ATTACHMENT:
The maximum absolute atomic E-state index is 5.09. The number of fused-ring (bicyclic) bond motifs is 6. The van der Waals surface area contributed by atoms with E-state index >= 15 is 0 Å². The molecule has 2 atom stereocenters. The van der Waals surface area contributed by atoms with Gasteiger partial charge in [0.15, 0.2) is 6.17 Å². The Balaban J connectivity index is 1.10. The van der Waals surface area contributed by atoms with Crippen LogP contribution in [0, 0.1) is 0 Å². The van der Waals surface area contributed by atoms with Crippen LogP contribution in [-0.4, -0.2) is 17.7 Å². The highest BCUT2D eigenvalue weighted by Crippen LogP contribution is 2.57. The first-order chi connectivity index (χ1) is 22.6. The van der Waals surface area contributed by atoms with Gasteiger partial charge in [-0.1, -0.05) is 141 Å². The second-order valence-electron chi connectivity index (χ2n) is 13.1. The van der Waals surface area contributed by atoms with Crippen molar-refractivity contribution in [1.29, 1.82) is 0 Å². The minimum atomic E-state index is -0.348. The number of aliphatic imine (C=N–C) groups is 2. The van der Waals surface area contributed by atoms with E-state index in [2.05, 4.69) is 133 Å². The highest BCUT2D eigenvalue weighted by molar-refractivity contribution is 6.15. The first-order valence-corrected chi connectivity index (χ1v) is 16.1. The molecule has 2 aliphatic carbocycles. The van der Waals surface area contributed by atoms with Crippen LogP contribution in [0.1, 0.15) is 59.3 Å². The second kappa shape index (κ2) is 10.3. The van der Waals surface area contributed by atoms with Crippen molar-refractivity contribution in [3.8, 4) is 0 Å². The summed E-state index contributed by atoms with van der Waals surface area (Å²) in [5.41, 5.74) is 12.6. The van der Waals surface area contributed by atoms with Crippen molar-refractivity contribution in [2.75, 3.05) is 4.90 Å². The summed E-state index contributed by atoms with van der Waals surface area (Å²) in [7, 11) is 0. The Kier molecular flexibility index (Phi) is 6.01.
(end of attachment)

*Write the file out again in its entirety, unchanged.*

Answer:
The maximum absolute atomic E-state index is 5.09. The number of fused-ring (bicyclic) bond motifs is 6. The van der Waals surface area contributed by atoms with E-state index >= 15 is 0 Å². The molecule has 2 atom stereocenters. The van der Waals surface area contributed by atoms with Gasteiger partial charge in [0.15, 0.2) is 6.17 Å². The Balaban J connectivity index is 1.10. The van der Waals surface area contributed by atoms with Crippen LogP contribution in [0, 0.1) is 0 Å². The van der Waals surface area contributed by atoms with Crippen LogP contribution in [-0.4, -0.2) is 17.7 Å². The highest BCUT2D eigenvalue weighted by Crippen LogP contribution is 2.57. The first-order chi connectivity index (χ1) is 22.6. The van der Waals surface area contributed by atoms with Gasteiger partial charge in [-0.1, -0.05) is 141 Å². The second-order valence-electron chi connectivity index (χ2n) is 13.1. The van der Waals surface area contributed by atoms with Crippen molar-refractivity contribution in [1.29, 1.82) is 0 Å². The minimum atomic E-state index is -0.348. The number of aliphatic imine (C=N–C) groups is 2. The van der Waals surface area contributed by atoms with E-state index in [2.05, 4.69) is 133 Å². The highest BCUT2D eigenvalue weighted by molar-refractivity contribution is 6.15. The first-order valence-corrected chi connectivity index (χ1v) is 16.1. The molecule has 2 aliphatic carbocycles. The van der Waals surface area contributed by atoms with Crippen LogP contribution in [0.1, 0.15) is 59.3 Å². The second kappa shape index (κ2) is 10.3. The van der Waals surface area contributed by atoms with Crippen molar-refractivity contribution in [3.8, 4) is 0 Å². The summed E-state index contributed by atoms with van der Waals surface area (Å²) in [5.41, 5.74) is 12.6. The van der Waals surface area contributed by atoms with Crippen molar-refractivity contribution in [2.75, 3.05) is 4.90 Å². The summed E-state index contributed by atoms with van der Waals surface area (Å²) in [7, 11) is 0. The Kier molecular flexibility index (Phi) is 6.01.